Some of us may have seen the concerning headlines in the news about a little known virus called RSV, spreading through daycare centers and preschools, infecting our children and their families. "The little known virus" is called RSV and it is impacting children in Philadelphia. Yet again, parents and caregivers in my district have found themselves scrambling for information about a new virus making children sick across our city.
Respiratory syncytial virus (RSV) is a common illness among infants that can develop deadly complications such as pneumonia and bronchiolitis or the inflammation of small airways. This disease kills up to 500 young children every year and is the leading cause of hospitalized children under the age of 2.
By the end of July in Philadelphia, there were approximately 50 cases of RSV confirmed. That may seem like a small amount, but it is extremely unusual for this time of year. Like many other hospitals in cities across the U.S., Philadelphia children's hospitals are being bombarded with young children who have contracted RSV. This is in addition to the existing care for children battling the COVID-19 virus. What makes this increase even more concerning is that this virus typically circulates during the winter months. However, last winter, most families stayed inside to practice social distance and had strict rules about wearing masks. As families across Pennsylvania and in my district have just started to socialize again, RSV has taken advantage of children's weakened immune systems and as a result, has spread quickly.
As we have all devastatingly witnessed with the COVID-19 pandemic, the RSV virus has similarly exposed deep-rooted health disparities that disproportionately impact minority communities. According to the National Medical Association report, minority children have a higher likelihood to contract RSV due to a host of factors, not limited to the fact that Black infants are more likely to be born prematurely and have low birth weights. Other factors such as air pollutants in the environment and a history of asthma increase a child's risk for RSV.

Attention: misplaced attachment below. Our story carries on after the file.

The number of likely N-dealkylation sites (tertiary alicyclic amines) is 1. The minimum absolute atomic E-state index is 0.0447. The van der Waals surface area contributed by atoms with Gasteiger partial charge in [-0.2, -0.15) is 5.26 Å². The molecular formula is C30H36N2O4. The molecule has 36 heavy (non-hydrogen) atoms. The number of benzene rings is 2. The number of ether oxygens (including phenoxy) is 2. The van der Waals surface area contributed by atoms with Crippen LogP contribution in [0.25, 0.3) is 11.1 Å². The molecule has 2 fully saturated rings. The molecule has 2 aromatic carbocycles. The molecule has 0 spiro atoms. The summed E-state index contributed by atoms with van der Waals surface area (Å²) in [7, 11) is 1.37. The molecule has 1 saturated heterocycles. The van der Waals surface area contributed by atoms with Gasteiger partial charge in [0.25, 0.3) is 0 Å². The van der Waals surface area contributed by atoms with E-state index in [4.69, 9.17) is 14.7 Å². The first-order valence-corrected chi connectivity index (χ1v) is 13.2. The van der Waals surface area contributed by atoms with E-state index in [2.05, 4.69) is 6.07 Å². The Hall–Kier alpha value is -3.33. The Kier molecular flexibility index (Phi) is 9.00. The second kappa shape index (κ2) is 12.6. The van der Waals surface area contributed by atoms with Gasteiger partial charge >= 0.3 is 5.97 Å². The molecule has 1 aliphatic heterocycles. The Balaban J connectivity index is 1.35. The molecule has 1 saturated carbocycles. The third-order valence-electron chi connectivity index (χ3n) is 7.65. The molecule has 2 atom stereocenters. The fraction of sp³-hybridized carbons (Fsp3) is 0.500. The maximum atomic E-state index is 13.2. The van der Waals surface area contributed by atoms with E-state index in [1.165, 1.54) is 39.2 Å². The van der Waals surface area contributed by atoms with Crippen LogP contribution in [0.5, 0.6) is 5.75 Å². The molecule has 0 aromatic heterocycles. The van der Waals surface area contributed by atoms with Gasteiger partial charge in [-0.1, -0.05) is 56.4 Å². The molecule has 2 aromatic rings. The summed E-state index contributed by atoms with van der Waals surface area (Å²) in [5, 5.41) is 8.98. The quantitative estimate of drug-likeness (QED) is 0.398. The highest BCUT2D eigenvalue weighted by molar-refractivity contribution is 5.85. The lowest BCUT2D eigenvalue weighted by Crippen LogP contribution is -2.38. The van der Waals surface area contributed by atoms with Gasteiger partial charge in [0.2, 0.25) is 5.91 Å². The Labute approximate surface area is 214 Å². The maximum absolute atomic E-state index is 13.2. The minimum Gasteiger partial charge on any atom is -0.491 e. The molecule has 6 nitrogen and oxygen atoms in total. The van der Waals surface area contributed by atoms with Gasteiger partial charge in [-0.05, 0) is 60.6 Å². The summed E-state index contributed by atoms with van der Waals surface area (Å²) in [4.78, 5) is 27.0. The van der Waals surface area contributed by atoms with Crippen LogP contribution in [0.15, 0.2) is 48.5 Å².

At the moment, my colleagues in Harrisburg have been unwilling even to discuss policies that would ensure that we address the root causes of health disparities that exist in our commonwealth – a decision that I believe may contribute to increased rates of RSV in minority children. From addressing the increase in maternal mortality rates to refusing to pass common sense environmental regulations to take care of our state's polluted air-quality, our legislators do not want to fix our state's health inequalities.
Despite the lack of effort of my colleagues, there is a solution, but we need our leaders at the federal level to take action. At the moment, the most equitable and effective way to prevent more children from contracting RSV is to include any potential immunization in the recommended childhood vaccination schedule through the federal Vaccines for Children (VFC) program. The VFC is the lifeline for over 40 million children in America who are eligible for Medicaid, lack insurance, or have insurance but cannot afford to pay additional out-of-pocket expenses. The program allows these children, many of them in communities of color, to access protection against deadly childhood illnesses and viruses. While our legislators in Harrisburg refuse to address these systemic inequalities, it is up to the federal agencies to step in. because children of color in this country, our commonwealth, and our city, deserve to be protected from this deadly virus.
Morgan Cephas (192nd District) was elected to serve her first term in the Pennsylvania House of Representatives in November 2016. Since joining the Pennsylvania House of Representatives, Morgan has introduced laws to reverse the trend of maternal mortality, increase financial relief for child care and to bring dignity to incarcerated women.